The Michelin plant in Hallstadt near Bamberg produces around eight million passenger car tires year after year. Conventional tires are pumped into the air so the cars can roll. Maybe there are soon tires that work without air. The classic “flatfoot” would be history.
Last year, Michelin has opened a factory in Piedmont, South Carolina, producing air-pressure tires worn by polymer spokes. The “Tweel” is mounted on agricultural, horticultural and earthmoving machines. According to the manufacturer, the tire developed at Greenville Research Center is “a revolutionary concept and an important milestone for future tire development”. It comes without air pressure and combines wheel and tire in one component. Highly flexible polyurethane spokes absorb the spring and damping effect of the air. The classic “flatfoot” is thus finally history.
As a matter of fact, Michelin wants to re-invent the wheel, but Michelin has just reinvented it. In a concept study, it comes from the 3D printer, consists of 100% recycled material and, according to the promise, never have a record ,
If you listen to Michelin, think of Bibendum or Bib, the fat white man from car tires. A full-bodied and ball-shaped bib became the perfect mascot of the French company. In the end of the 19th century Bibs creator, Andre Michelin, invented the air and made the company so famous. Now, 126 years later, Michelin is introducing a new type of tire. One who will take Bib’s breath.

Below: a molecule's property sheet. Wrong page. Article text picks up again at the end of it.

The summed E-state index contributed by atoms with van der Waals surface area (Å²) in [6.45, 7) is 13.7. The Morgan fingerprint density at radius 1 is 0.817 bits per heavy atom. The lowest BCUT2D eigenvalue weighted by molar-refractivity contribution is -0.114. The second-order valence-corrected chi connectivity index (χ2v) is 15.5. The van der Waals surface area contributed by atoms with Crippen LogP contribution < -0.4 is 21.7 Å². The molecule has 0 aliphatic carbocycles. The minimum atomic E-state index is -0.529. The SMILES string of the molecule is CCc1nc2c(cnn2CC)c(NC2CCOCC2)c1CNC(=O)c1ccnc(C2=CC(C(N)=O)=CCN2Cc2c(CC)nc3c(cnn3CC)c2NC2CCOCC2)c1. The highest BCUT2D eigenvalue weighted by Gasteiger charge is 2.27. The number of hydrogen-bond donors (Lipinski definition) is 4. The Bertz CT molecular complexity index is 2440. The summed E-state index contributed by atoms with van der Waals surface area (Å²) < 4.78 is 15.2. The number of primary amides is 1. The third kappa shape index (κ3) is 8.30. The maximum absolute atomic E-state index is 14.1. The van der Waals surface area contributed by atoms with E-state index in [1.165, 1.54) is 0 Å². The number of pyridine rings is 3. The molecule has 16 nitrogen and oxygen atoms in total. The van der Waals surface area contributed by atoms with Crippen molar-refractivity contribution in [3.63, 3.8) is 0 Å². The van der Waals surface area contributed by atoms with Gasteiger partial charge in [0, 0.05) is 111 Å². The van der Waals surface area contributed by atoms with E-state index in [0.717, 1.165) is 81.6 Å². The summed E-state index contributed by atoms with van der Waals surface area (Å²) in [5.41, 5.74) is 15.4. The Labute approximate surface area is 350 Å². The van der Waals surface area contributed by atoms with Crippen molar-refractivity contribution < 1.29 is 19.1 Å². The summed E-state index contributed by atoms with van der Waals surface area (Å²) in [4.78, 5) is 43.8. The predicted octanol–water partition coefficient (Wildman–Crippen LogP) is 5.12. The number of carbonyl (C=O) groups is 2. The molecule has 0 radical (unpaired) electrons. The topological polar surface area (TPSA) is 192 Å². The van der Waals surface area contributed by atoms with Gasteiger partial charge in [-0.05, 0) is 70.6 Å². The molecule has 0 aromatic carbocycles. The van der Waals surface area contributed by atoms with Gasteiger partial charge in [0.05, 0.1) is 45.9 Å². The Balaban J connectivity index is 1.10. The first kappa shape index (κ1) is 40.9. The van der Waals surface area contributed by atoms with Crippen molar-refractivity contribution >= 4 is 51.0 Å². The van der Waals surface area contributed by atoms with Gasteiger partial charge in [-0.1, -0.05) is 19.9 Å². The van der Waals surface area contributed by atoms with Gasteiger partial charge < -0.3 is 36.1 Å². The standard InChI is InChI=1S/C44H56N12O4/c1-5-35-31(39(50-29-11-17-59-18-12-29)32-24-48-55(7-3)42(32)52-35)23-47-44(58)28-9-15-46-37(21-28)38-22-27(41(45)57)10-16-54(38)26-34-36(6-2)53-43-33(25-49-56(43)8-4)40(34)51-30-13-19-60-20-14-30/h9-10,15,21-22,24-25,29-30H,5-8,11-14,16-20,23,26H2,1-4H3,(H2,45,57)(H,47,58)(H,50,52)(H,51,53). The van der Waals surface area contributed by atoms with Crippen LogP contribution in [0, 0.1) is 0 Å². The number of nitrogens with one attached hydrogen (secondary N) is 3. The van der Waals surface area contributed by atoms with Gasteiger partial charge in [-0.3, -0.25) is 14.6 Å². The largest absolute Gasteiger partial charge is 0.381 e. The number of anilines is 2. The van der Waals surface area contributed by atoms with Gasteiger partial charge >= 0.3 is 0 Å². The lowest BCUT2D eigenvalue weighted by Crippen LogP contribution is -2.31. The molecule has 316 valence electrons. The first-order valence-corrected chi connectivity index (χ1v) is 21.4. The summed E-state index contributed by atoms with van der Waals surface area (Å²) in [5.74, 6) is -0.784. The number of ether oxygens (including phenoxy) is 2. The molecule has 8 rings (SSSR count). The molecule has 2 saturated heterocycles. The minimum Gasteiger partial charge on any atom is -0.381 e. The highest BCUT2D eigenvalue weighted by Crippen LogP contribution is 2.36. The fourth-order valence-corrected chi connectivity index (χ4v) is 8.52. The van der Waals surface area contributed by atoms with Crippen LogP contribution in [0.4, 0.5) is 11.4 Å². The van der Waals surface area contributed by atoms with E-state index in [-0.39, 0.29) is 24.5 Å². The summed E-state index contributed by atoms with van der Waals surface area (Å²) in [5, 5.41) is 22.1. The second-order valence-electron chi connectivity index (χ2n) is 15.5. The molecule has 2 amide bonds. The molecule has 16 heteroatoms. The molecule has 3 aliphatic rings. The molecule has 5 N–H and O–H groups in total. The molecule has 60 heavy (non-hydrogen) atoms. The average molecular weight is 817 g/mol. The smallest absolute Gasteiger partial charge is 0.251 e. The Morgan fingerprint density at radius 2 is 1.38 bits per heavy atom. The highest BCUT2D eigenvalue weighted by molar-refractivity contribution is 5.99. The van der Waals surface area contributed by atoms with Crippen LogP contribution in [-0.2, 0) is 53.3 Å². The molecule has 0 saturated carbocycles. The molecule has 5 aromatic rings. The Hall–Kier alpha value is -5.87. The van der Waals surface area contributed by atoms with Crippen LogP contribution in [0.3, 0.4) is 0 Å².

This is how Vision presents itself, Michelin’s concept tire at the in-house conference MovinOn in Montreal: without air, as a unit of tire and rim, as a mix of renewable and biodegradable raw materials, as a product of a 3D printer and still smart.
Without air, but in one piece and made from biodegradable raw materials – the concept vision.
It should also be robust and resistant. The structure below the profile, which is reminiscent of a mixture of a honeycomb and a human lung, says Michelin. Alveolar structure (pulmonary vesicles are also referred to as alveoli), the company calls the construct, by whose special structure the air filling of the tires is to be superfluous in the future.
Needless to say, the tiresome change of tires could become superfluous. If the rubber is worn out with conventional tires, they must be replaced. Vision is different. A kind of 3D printer is to apply new rubber to the old tire, if necessary. Michelin himself calls this procedure “recharge”. Similarly, it would behave with the change of summer and winter tires – also the 3D printer could do. Michelin wants to create special recharge stations.
Various sensors on and in the tire, which measure wear and tear or analyze road conditions, send their information directly into the cockpit. The environmental balance of the tire would be extremely minimized by the biodegradable raw material from which it is made. Obviously, it is only a concept study, but more than just PR behind the project of Michelin, then his male soon gets much less inflated, but in modern bionic structure therefore.